Music and History Ring Across Kent County
Prepared by the CBM Marketing Department.
To many boaters, there's no better music than the call of geese accompanied by the breeze blowing through the rushes of a lone salt marsh. Others like bagpipes. There's no accounting for taste. But no matter what kind of honking blows your horn, you'll find concerts, festivals and historic programs all around Kent County that you can tune in to by boat. The season starts with a bang!
The British are coming back to Georgetown the weekend of May 3 to 5 and there's little doubt they'll be snubbed again as they were 200 years ago by the feisty Kitty Knight. The weekend is packed with historic re-enactments and festivities throughout the town and the neighboring village of Galena.
The celebration of the bicentennial of the War of 1812 starts on Friday evening with a dinner and lecture at the Kitty Knight House overlooking the Sassafras River. During dinner, there will be a re-enactment of the fireworks between Kitty and Admiral Cockburn, followed by real fireworks over the harbor and a DJ dance under a nearby big top.
Saturday starts with a 5-K run/walk in Galena, followed by the parade down Main Street that opens the annual Galena Dogwood Festival. Storybook characters will jump out of books from the North County Branch of the Kent County Public Library to walk in the parade. Adding to the fun is a baby contest, about 40 craftsmen and artists, demonstrations, exhibits and an amusement park. Programs include a family-oriented magic show, a mime, story telling, juggling and other monkey business. The Sassafras River Business Council will host a vintage car show and beer garden featuring local brews. Vendors will provide plenty of crab cakes, fried fish and other Eastern Shore delicacies.
On Sunday, it's back to the Kitty Knight House for a full-scale re-enactment of the burning of Georgetown, 200 years to the day of that outrage. The schooner Sultana will sail up the river to represent the Royal Navy, its canon ablaze. About three dozen re-enactors will charge up the hill to find Kitty Knight defending her home. To plan your weekend visit to Georgetown and Galena, see www.srbcinc.org and www.kentcounty1812.org.
And if you're sure you're one of those aforementioned bagpipe-ophiles, then you need to anchor out in Turner's Creek off the Sassafras River on Saturday, May 18. That secluded cove is only about a mile away - that's earshot for a bagpipe - from a new festival called "Shore, I'm Irish!"
The Irish music extravaganza takes place at Hopkins Farm in Kennedyville, about eight miles by car from Chestertown and about the same distance from Georgetown. Known more for its skeet shooting, the 600-acre farm has plenty of room to host such well known traditional Irish groups as Nua, the Rogues, Celtic Crossing and Maggie's Leap performing outdoors and inside the large barn, along with Blackthorn, the Irish rock favorites from Philadelphia. The event runs from 11 a.m. - 8 p.m. It's sponsored by both Guinness and Tullamore Dew and there will be other beverage and food vendors, too, plus a full schedule of fun programs and activities for all lads and lassies.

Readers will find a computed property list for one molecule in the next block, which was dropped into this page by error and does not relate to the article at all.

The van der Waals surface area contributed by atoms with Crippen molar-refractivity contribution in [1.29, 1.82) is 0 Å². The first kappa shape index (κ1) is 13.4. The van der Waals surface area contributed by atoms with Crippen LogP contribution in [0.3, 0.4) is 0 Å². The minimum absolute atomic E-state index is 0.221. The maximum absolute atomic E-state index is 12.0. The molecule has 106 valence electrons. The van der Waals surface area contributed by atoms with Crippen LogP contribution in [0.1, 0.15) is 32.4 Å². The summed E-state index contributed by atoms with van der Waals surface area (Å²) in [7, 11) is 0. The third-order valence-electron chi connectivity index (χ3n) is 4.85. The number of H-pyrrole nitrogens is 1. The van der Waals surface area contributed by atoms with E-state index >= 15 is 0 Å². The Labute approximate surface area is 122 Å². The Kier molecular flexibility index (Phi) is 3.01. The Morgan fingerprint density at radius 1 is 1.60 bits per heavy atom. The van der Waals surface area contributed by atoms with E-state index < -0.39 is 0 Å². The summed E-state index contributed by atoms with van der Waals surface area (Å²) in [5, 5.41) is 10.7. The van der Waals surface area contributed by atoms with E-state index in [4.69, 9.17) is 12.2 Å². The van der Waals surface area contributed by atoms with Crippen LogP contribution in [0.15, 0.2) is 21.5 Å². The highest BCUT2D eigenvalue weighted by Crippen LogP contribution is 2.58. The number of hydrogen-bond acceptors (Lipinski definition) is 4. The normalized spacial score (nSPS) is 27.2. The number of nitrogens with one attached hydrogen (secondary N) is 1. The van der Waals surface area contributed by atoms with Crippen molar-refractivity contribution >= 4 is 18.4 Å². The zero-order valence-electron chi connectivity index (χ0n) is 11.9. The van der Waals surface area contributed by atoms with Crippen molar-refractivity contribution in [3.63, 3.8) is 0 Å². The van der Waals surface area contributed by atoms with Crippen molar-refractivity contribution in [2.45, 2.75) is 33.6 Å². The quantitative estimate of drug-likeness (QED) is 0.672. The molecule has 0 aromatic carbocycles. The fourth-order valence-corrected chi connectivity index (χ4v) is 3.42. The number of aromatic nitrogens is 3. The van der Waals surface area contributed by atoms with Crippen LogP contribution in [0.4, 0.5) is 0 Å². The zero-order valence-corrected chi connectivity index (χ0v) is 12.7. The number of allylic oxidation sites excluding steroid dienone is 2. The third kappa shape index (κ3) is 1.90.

To get to the festival you can dinghy to a Kent County landing at the end of Turner Creek Road. Just up the hill, you'll find a hidden gem. It's the Kent County Museum, which celebrates 150 years of agricultural history. While it's only open on the first and third Saturdays through the season, there are acres of fields and woods to ramble even if the museum is closed, and a short nature trail that ends at a bluff overlooking the creek. There are public restrooms available at another historic site nearby, the old log Lathim House. All of Kent County's many historic sites and museums are listed at www.kentcounty.com/attractions/museums.php
If you're classically inclined, you can hang out on your boat in Chestertown the first two weeks of June, when young musicians from all around the world will gather for the third season of the National Music Festival. The festival's goal is to give gifted student musicians on the cusp of their professional careers a chance to perform with professionals from major orchestras, chamber ensembles and conservatory faculties. But the result is a full two weeks of high-quality performances, education and other music-related activities at venues all around the town - and all at a reasonable cost.
This year, there will be about 115 apprentices. Last year, they came from 16 countries and 28 states. They will mingle with 30 mentors under the aegis of the Artistic Director Richard Rosenberg and Executive Director Caitlin Patton, the husband-and-wife team who founded the event in 2010. Many events, including all of the rehearsals, are free. You'll need tickets for other performances but you can get them for a suggested donation of just $10 for chamber concerts or $15 for orchestral performances. If you want to be there the whole time, June 3 - 15, you can get a Festival Pass for $175.
Rehearsals are always free and open to the public. Dress as you wish, from casual boaty to chic. Single-ticket seating at concerts is limited to space available after Festival Pass-holders have been seated. All festival concert venues are handicapped-accessible.
Whenever you're in Rock Hall, there's sure to be a great concert at the Mainstay, the town's cozy cultural center on Main Street. Mainstay's founder and chief bottle washer, Tom McHugh, reports that there were 61 programs last year ranging from jazz, blues, classical and folk/Americana to "the kitchen sink." Performers love the Mainstay because the audience is small and attentive, and the intimate room's got a homey ambiance with great sound and sight lines. Beer, wine, soft drinks and home-baked goodies are available at the bar in the Byrd Room. See www.mainstayrockhall.org for a full slate of incredible performances.